There likely is not a developer, city planner, or local elected official whose vocabulary does not include the word “nexus” when discussing the limitations on a public agency’s ability to exact concessions from developers. You can thank the late Supreme Court Justice Antonin Scalia for that. With the passing of Justice Scalia, there is lively dialogue over his successor’s potential influence on high profile issues such as abortion, gun control, and gay marriage. Lost in that discussion is the potential for the next Justice to profoundly influence the Court’s land use and property rights decisions. Here’s a quick look at Justice Scalia’s influence on the Court’s land use and property rights decisions over the past three decades.
Nine months after he was confirmed by the Senate on a 98-0 vote, Justice Scalia wrote the Court’s majority opinion in Nollan v California Coastal Commission, one of the most significant land use decisions of the last century. For those of us actively representing landowners in California’s coastal zone at the time, our immediate reaction was that an overly zealous Coastal Commission had been chastised. But Nollan meant much more than that. In Nollan, the Coastal Commission had imposed a condition upon the demolition and replacement of a dilapidated beach bungalow requiring that a deed restriction be recorded to grant access to the public across a portion of the property. The alleged reason for this condition was that the construction would limit “visual access” to the beach, thus creating a “psychological barrier” to physical access.
Justice Scalia wrote that “[i]t is quite impossible to understand how a requirement that people already on the public beaches be able to walk across the Nollans’ property reduces any obstacles to viewing the beach created by the new house.” Thus, the “essential nexus” between the reason for the condition and the very nature of the condition was lacking, resulting in a victory not only for the Nollans, but for California landowners for decades to come. As noted by Justice Scalia in the opinion, the Nollan decision was “consistent with the approach taken by every other court that has considered the question, with the exception of the California state courts.”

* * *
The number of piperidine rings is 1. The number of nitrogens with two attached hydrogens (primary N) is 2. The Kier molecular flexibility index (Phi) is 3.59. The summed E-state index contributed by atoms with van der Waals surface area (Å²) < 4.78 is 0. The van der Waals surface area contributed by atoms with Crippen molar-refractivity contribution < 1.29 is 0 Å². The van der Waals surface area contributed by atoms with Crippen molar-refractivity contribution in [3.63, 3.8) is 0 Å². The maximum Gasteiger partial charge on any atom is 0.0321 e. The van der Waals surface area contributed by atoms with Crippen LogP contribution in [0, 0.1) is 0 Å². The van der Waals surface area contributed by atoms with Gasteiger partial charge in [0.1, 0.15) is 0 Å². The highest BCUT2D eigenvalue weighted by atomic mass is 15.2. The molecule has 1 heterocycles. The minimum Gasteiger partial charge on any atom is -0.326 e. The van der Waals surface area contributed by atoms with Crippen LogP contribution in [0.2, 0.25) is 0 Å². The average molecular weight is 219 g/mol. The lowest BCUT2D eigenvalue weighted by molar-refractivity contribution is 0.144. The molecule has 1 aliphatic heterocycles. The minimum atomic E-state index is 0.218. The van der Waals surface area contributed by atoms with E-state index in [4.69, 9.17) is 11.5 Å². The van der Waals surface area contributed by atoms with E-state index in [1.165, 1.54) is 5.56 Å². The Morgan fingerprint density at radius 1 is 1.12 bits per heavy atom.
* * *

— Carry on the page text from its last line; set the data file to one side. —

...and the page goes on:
In 1994, Justice Scalia joined the Court majority in what has become a companion case of sorts to Nollan. It was in Dolan v City of Tigard that the concept of “rough proportionality” came to life, requiring that a condition imposed upon development must be related both in nature and extent to the development’s impact. To understand the combined significance of Nollan and Dolan, one need look no further than Section 15126.4 of the CEQA Guidelines which now specifically cites those cases and the concepts of “essential nexus” and “rough proportionality.”
While Nollan and Dolan may stand out, Justice Scalia’s voting record on land use matters demonstrates consistent support for the rights of landowners. Shortly before Nollan was decided, in First English Evangelical Lutheran Church v County of Los Angeles, Justice Scalia joined the Court majority in ruling that under the Constitution’s “Just Compensation Clause,” a “temporary taking” denying a landowner of all use of his property entitles that landowner to compensation for the “temporary” loss of that use.
In 1992, Justice Scalia penned the opinion in Lucas v South Carolina Coastal Council in which the Court ruled that regulations which deprive a landowner of “all economically productive or beneficial uses of land” require compensation absent the presence of a “common-law prohibition.” In 1999, in a less noted property rights decision involving a Section 1983 Civil Rights Act claim alleging a regulatory taking, Justice Scalia wrote a concurring opinion to form a 5-4 majority to, among other things, affirm a landowner’s right to have a jury determine whether the landowner had been denied a constitutional right and, if so, the amount of damages incurred.
In 2006, Justice Scalia delivered the opinion of a divided Court in an important wetlands decision addressing the scope of the phrase “waters of the United States” in the Clean Water Act. In Rapanos v United States, the Court rejected what it considered overly broad interpretations of that phrase, noting that under some of the views presented, “waters of the United States” could “engulf entire cities and immense arid wastelands.” Subsequently, Justice Scalia joined the 5-4 majority in Koontz v. St. Johns River Water Mgmt. Dist., a 2013 decision in which the Court held that permit conditions attaching monetary exactions must comply with the nexus and rough proportionality requirements of Nollan and Dolan.
It is apparent that landowners have lost a dear friend in Justice Scalia. The lasting impact of that loss on property rights will be known as time and the Court move forward.